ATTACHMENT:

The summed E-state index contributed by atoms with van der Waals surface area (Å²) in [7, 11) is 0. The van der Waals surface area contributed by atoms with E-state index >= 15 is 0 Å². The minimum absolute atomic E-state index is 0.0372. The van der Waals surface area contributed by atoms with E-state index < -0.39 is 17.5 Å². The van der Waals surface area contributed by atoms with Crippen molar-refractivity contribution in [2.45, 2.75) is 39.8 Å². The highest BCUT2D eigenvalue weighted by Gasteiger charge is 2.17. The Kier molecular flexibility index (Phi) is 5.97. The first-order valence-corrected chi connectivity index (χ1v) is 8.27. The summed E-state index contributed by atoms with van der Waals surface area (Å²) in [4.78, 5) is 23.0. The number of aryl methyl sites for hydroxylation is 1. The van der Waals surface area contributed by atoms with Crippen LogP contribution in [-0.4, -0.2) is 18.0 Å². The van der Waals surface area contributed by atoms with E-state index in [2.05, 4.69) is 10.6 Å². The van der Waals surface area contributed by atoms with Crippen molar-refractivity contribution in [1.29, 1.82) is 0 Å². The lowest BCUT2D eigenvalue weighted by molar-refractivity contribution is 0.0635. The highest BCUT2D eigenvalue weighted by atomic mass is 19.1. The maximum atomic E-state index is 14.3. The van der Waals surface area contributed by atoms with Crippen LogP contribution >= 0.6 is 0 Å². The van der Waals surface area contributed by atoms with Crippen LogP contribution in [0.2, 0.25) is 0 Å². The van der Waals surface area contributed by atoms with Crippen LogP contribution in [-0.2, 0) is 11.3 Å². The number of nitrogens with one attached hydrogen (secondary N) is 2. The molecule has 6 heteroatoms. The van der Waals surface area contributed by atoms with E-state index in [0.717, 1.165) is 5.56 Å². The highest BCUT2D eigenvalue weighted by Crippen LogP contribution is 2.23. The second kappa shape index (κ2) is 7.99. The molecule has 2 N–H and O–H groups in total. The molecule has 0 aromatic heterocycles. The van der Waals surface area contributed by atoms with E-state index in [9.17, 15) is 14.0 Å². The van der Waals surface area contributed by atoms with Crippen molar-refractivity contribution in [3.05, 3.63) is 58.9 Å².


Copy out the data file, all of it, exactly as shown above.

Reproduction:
The summed E-state index contributed by atoms with van der Waals surface area (Å²) in [7, 11) is 0. The van der Waals surface area contributed by atoms with E-state index >= 15 is 0 Å². The minimum absolute atomic E-state index is 0.0372. The van der Waals surface area contributed by atoms with E-state index < -0.39 is 17.5 Å². The van der Waals surface area contributed by atoms with Crippen molar-refractivity contribution in [2.45, 2.75) is 39.8 Å². The highest BCUT2D eigenvalue weighted by Gasteiger charge is 2.17. The Kier molecular flexibility index (Phi) is 5.97. The first-order valence-corrected chi connectivity index (χ1v) is 8.27. The summed E-state index contributed by atoms with van der Waals surface area (Å²) in [4.78, 5) is 23.0. The number of aryl methyl sites for hydroxylation is 1. The van der Waals surface area contributed by atoms with Crippen LogP contribution in [-0.4, -0.2) is 18.0 Å². The van der Waals surface area contributed by atoms with E-state index in [2.05, 4.69) is 10.6 Å². The van der Waals surface area contributed by atoms with Crippen molar-refractivity contribution in [1.29, 1.82) is 0 Å². The lowest BCUT2D eigenvalue weighted by molar-refractivity contribution is 0.0635. The highest BCUT2D eigenvalue weighted by atomic mass is 19.1. The maximum atomic E-state index is 14.3. The van der Waals surface area contributed by atoms with Crippen LogP contribution >= 0.6 is 0 Å². The van der Waals surface area contributed by atoms with Crippen LogP contribution in [0.2, 0.25) is 0 Å². The van der Waals surface area contributed by atoms with Crippen LogP contribution in [-0.2, 0) is 11.3 Å². The number of nitrogens with one attached hydrogen (secondary N) is 2. The molecule has 6 heteroatoms. The van der Waals surface area contributed by atoms with E-state index in [0.717, 1.165) is 5.56 Å². The highest BCUT2D eigenvalue weighted by Crippen LogP contribution is 2.23. The second kappa shape index (κ2) is 7.99. The molecule has 2 N–H and O–H groups in total. The molecule has 0 aromatic heterocycles. The van der Waals surface area contributed by atoms with E-state index in [9.17, 15) is 14.0 Å². The van der Waals surface area contributed by atoms with Crippen molar-refractivity contribution in [3.05, 3.63) is 58.9 Å².